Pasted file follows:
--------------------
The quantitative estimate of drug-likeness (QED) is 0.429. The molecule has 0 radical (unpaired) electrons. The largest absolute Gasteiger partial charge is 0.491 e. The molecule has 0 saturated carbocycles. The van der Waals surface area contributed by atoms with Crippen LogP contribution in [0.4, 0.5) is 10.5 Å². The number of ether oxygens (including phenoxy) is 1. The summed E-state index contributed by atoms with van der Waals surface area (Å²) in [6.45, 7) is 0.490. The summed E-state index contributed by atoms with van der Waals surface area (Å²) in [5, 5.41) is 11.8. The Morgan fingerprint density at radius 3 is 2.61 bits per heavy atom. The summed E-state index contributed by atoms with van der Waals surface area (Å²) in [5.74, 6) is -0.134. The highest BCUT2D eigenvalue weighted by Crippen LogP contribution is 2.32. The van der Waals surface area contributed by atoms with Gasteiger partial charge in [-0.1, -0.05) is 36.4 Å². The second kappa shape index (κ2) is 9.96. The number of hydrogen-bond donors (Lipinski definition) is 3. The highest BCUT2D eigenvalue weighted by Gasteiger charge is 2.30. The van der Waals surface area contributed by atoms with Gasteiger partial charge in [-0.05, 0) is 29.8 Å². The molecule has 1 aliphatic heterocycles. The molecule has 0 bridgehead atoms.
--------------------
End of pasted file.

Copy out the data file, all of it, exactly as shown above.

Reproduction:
The quantitative estimate of drug-likeness (QED) is 0.429. The molecule has 0 radical (unpaired) electrons. The largest absolute Gasteiger partial charge is 0.491 e. The molecule has 0 saturated carbocycles. The van der Waals surface area contributed by atoms with Crippen LogP contribution in [0.4, 0.5) is 10.5 Å². The number of ether oxygens (including phenoxy) is 1. The summed E-state index contributed by atoms with van der Waals surface area (Å²) in [6.45, 7) is 0.490. The summed E-state index contributed by atoms with van der Waals surface area (Å²) in [5, 5.41) is 11.8. The Morgan fingerprint density at radius 3 is 2.61 bits per heavy atom. The summed E-state index contributed by atoms with van der Waals surface area (Å²) in [5.74, 6) is -0.134. The highest BCUT2D eigenvalue weighted by Crippen LogP contribution is 2.32. The van der Waals surface area contributed by atoms with Gasteiger partial charge in [-0.1, -0.05) is 36.4 Å². The second kappa shape index (κ2) is 9.96. The number of hydrogen-bond donors (Lipinski definition) is 3. The highest BCUT2D eigenvalue weighted by Gasteiger charge is 2.30. The van der Waals surface area contributed by atoms with Gasteiger partial charge in [-0.05, 0) is 29.8 Å². The molecule has 1 aliphatic heterocycles. The molecule has 0 bridgehead atoms.